Legislation introduced earlier this month by Democratic Senators John Osoff of Georgia and Mark Kelly of Arizona required members of Congress and their spouses and dependent children to place their investments in a blind trust.
“Members of Congress should not play in the stock market while we set federal policy and have extraordinary access to classified information,” Ussoff said.
Republicans are also active on the issue, with Senator Josh Hawley of Missouri introducing similar legislation to Ossoff and Kelly and House Minority Leader Kevin McCarthy saying he could push for a stock-trading ban if Republicans take control of the November 2022 midterm elections.
“I think any member of Congress is trading stocks with crazy activity,” Republican Senator Marco Rubio of Florida told AFP. “Suppose the price of this stock goes up, people will suspect that you have inside information.”
Potential conflict of interest Under the Stock Act, which took effect in 2012, lawmakers are required to publicly report transactions within 45 days.
But critics say the law is not adequately policed and insufficient to address the obvious problem of conflicts of interest.
“The current problem is that the law is not being enforced and not enough,” said Cedric Payne, general counsel for Campaign Legal Center, an NGO.
“You see over and over again that members of Congress don’t even disclose their stock trades on time. But even when members do disclose their stock trades, we still see a conflict of interest with theirs.”
Financial news site Business Insider found that 54 members of Congress and 182 congressmen violated the stock law, with members of both parties failing to report the transactions.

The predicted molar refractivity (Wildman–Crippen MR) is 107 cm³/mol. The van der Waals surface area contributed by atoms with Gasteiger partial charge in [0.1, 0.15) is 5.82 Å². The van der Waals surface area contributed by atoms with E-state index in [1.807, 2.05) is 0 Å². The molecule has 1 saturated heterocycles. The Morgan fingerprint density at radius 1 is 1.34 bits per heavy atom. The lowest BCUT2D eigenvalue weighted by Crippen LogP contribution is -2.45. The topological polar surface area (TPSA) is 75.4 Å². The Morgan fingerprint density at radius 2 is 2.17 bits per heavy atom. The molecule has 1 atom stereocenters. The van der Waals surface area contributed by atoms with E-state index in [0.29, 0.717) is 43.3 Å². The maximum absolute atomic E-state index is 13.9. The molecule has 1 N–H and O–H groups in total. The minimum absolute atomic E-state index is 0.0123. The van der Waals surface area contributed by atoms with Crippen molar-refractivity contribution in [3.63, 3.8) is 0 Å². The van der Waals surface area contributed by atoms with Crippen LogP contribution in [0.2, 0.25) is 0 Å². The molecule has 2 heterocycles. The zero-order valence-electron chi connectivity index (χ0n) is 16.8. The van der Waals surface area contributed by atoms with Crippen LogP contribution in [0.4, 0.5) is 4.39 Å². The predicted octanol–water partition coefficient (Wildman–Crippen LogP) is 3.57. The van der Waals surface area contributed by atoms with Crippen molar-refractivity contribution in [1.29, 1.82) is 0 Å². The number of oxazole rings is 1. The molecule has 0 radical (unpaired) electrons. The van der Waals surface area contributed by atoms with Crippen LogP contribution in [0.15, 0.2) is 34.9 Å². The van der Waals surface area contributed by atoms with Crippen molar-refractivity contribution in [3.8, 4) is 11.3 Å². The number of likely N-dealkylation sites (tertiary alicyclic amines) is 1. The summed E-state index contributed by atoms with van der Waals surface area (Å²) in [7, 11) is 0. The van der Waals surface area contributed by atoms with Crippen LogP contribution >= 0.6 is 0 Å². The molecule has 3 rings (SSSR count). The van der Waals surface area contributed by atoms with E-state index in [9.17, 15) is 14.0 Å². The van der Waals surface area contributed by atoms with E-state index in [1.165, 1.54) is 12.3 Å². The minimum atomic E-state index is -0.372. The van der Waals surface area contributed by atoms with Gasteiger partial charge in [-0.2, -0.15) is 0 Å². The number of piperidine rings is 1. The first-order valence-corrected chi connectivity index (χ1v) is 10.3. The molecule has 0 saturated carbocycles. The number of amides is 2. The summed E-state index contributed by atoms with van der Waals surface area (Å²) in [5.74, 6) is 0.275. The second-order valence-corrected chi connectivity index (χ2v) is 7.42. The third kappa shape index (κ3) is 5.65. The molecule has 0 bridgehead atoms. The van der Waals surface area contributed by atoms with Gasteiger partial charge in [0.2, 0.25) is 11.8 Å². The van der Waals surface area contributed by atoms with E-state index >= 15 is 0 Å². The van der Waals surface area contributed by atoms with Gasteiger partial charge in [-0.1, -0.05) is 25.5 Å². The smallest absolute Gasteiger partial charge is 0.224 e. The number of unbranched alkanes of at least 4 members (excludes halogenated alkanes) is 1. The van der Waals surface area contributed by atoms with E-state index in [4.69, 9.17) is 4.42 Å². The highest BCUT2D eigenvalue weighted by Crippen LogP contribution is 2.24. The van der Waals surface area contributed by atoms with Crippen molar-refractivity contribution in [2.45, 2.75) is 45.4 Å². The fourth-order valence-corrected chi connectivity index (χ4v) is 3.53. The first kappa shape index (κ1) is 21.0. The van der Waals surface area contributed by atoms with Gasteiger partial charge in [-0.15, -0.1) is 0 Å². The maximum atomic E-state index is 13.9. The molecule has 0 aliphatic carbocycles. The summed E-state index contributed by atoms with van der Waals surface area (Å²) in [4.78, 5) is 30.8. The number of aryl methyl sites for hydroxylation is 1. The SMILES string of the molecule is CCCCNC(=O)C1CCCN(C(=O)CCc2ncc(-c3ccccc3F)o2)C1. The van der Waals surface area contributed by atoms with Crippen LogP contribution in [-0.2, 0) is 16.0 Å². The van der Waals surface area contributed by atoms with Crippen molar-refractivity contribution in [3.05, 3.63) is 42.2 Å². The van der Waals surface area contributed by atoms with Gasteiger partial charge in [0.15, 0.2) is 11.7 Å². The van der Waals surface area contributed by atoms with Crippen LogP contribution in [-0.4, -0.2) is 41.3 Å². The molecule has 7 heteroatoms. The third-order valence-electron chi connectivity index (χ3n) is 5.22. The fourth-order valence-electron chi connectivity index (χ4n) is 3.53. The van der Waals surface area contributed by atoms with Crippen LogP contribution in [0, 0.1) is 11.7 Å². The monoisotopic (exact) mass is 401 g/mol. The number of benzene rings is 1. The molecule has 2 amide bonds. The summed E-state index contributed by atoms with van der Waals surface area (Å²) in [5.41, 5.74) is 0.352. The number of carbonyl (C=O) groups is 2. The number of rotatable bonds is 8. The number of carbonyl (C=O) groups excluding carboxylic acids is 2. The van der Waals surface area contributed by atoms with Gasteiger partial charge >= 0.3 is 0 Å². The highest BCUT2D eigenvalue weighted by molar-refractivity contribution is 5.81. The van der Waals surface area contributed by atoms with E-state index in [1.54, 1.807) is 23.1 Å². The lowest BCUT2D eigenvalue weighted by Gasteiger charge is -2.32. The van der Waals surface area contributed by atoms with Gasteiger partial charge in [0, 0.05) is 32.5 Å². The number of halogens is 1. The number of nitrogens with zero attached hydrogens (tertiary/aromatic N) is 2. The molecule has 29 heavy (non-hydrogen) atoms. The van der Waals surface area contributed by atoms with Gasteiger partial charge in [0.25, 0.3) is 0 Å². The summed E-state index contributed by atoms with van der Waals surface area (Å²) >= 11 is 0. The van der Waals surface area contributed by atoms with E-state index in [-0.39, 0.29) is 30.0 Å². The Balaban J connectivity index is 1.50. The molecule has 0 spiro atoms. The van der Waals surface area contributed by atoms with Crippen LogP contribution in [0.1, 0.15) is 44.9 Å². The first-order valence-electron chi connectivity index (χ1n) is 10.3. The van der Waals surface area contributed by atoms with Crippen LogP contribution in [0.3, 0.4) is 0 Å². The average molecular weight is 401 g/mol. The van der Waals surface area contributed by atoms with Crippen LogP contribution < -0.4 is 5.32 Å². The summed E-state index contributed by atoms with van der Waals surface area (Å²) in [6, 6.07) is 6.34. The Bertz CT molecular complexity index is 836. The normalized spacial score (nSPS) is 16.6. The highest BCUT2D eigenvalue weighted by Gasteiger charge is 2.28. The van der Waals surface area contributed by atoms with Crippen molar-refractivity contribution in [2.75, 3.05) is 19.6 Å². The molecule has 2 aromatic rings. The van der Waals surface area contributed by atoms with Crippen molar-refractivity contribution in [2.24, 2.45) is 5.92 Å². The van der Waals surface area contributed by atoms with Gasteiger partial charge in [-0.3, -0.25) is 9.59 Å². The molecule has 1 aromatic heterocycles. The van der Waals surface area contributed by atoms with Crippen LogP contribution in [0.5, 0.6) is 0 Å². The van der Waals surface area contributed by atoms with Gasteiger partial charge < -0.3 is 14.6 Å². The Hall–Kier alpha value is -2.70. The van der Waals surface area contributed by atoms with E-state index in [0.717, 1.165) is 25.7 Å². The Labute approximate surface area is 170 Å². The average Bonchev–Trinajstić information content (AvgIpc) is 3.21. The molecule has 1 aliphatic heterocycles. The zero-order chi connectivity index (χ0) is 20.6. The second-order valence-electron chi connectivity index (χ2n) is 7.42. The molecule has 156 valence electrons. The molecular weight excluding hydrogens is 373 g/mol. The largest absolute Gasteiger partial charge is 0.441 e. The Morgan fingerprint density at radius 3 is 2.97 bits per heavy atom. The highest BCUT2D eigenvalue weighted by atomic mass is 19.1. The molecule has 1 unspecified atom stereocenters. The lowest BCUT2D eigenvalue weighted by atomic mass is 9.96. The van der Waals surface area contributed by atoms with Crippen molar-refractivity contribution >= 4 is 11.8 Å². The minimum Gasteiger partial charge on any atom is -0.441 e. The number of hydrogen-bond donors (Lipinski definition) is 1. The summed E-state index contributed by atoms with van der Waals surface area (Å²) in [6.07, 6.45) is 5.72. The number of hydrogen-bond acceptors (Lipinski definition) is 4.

In early 2020, four US senators came under scrutiny for selling shares just before the market plunged, as much of the US economy shut down due to Covid-19.
The Justice Department eventually closed the investigation without bringing charges to lawmakers.
The issue has also come to light in recent months at the Federal Reserve, where two regional chairs and a Fed Vice Chair have either resigned or left earlier than planned, after revealing financial trades as they helped set monetary policy.
An investigation by the Wall Street Journal in September showed that 130 federal judges violated US law and judicial ethics by overseeing court cases involving companies in which they or a family member owned stock.
The Federal Reserve announced stricter investment rules after the information was disclosed, while the Supreme Court promised to strengthen judicial ethics.
– Opposition to the ban – But expectations of a ban on Capitol Hill appear ambiguous due to the opposition of powerful figures, including House Speaker Nancy Pelosi, who has announced her personal opposition to the stock trading ban.
“We are a free market economy; they should be able to participate in that,” Pelosi said at a recent news conference calling for better implementation of existing rules.
But Pelosi, who has indicated that the Department of Justice can sue members of Congress for insider trading under existing law, has said in recent days that she is open to a ban if the Democratic Caucus supports it.
While Pelosi herself avoided stock trading, her husband was an active investor.
In 2021, Pelosis invested about $19 million in technology companies such as Microsoft, Alphabet and Nvidia, according to the Capital Trades website.
While the outlook for the ban appears uncertain, Washington insiders believe the odds may suddenly improve if the issue emerges as a major focus of the November campaign.
A poll published earlier this month by the Conservative Conference on State Business showed that 76 percent of voters say members should not trade stocks while serving in Washington.